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Queer Talk: Next Week SCOTUS Considers Marriage Equality [VIDEO]

March4MarriageSCOTUSViaGoodAsYou

The build-up to next week’s Prop 8 and DOMA cases being heard at the Supreme Court really is unlike anything I’ve seen in the world of Queerdom — among other things, significant mainstream coverage, daily releases from multiple organizations and projects, and the “evolution” of Electeds, on Left and Right, are indications that something important is happening.

I don’t think it’s what the “Religious Right” had in mind a couple of decades or so ago, when they decided to make “traditional marriage” THE “homosexual issue.” Initially, and for some time thereafter, they were quite successful with that plan, including quickly enlisting the Republican Party in their efforts to “protect” marriage. The successes were so pronounced — DOMA, and at state levels, min-DOMAs and constitutional amendments, among other indications — that it didn’t take long for the Democratic Party, in general, to follow to the Right.

LGBT activists and allies dug in for the “traditional marriage” piece of the larger, ongoing efforts toward equality. That includes everything from organizational efforts to those of bisexual, gay, lesbian and transgender individuals, couples, families, and all the family, friends, co-workers, etc. who support them. These successes have become more and more obvious over time. In the last few years, those decades of effort are showing up in multiple ways. Next week, when SCOTUS hears the Prop 8 and Defense of Marriage Act arguments, will be something that probably can be accurately called “historic.” We don’t know, of course, how the Justices will rule. The guess is we’ll find out in June.

But I’m sure of this: the widespread and growing support for LGBT equality, including marriage, and the education that’s being done as a key component of the equality efforts, have made permanent differences in how we LGBTs are seen. I’m under no illusions that, even if SCOTUS rules in favor of marriage equality, that we of Queerdom will suddenly have full equality. I’m also quite certain that once the Justices make their decision, it’s likely that the media will be much less interested in LGBT coverage. But the gains made are real, and all future efforts will build on that.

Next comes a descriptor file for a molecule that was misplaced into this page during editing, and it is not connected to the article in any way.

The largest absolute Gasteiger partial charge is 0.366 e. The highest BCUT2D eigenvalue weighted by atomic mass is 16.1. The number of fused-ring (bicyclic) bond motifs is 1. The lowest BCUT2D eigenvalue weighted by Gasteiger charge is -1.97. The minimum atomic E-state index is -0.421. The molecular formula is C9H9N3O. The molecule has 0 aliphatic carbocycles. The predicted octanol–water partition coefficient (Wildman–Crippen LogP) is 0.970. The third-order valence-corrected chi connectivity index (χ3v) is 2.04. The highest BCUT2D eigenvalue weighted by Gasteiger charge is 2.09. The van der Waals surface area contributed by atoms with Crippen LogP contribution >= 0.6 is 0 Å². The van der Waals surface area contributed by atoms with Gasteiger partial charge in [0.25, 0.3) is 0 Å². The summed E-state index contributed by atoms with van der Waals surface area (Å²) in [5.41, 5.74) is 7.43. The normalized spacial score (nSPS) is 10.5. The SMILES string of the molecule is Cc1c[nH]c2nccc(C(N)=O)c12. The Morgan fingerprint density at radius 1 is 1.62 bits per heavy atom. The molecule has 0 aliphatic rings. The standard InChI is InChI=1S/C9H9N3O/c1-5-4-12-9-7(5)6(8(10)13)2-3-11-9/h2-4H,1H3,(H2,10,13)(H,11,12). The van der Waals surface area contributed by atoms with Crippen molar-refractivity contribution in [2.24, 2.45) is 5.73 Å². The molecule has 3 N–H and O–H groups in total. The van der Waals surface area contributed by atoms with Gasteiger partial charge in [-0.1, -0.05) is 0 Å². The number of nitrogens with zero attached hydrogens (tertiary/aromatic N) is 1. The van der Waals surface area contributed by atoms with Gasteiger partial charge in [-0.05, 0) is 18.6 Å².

While I’ve consistently followed and written about all of this, I’ll be giving special attention to the remainder of the “build-up” to next week’s Prop 8 and DOMA arguments. And of course, I’ll write about whatever happens as the Justices hear from both sides.

For now, two quick things.

First, the video below, the “Journey,” is produced by the Respect for Marriage Coalition.

Second, one example of the kind of statements coming almost daily. This one is a Policy Statement from the American Academy of Pediatrics (emphasis added)

Promoting the Well-Being of Children Whose Parents Are Gay or Lesbian

COMMITTEE ON PSYCHOSOCIAL ASPECTS OF CHILD AND FAMILY HEALTH

Abstract

Scientific evidence affirms that children have similar developmental and emotional needs and receive similar parenting whether they are raised by parents of the same or different genders. If a child has 2 living and capable parents who choose to create a permanent bond by way of civil marriage, it is in the best interests of their child(ren) that legal and social institutions allow and support them to do so, irrespective of their sexual orientation. If 2 parents are not available to the child, adoption or foster parenting remain acceptable options to provide a loving home for a child and should be available without regard to the sexual orientation of the parent(s).

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3 Responses to Queer Talk: Next Week SCOTUS Considers Marriage Equality [VIDEO]

  1. secularhumanizinevoluter March 22, 2013 at 7:16 pm #

    This is both exhilarating and terrifying….but no pain no gain.

    • Joyce Arnold March 22, 2013 at 9:41 pm #

      Agreed, sec. Both exhilarating and terrifying, but definitely a very significant step.

  2. Cujo359 March 22, 2013 at 11:34 pm #

    It’s scary all right, as is just about every decision the SCOTUS makes these days. The Mad Hatters (Thomas, Alito, and Scalia) certainly make every decision a crap shoot, even on those rare occasions when the law seems to be settled.

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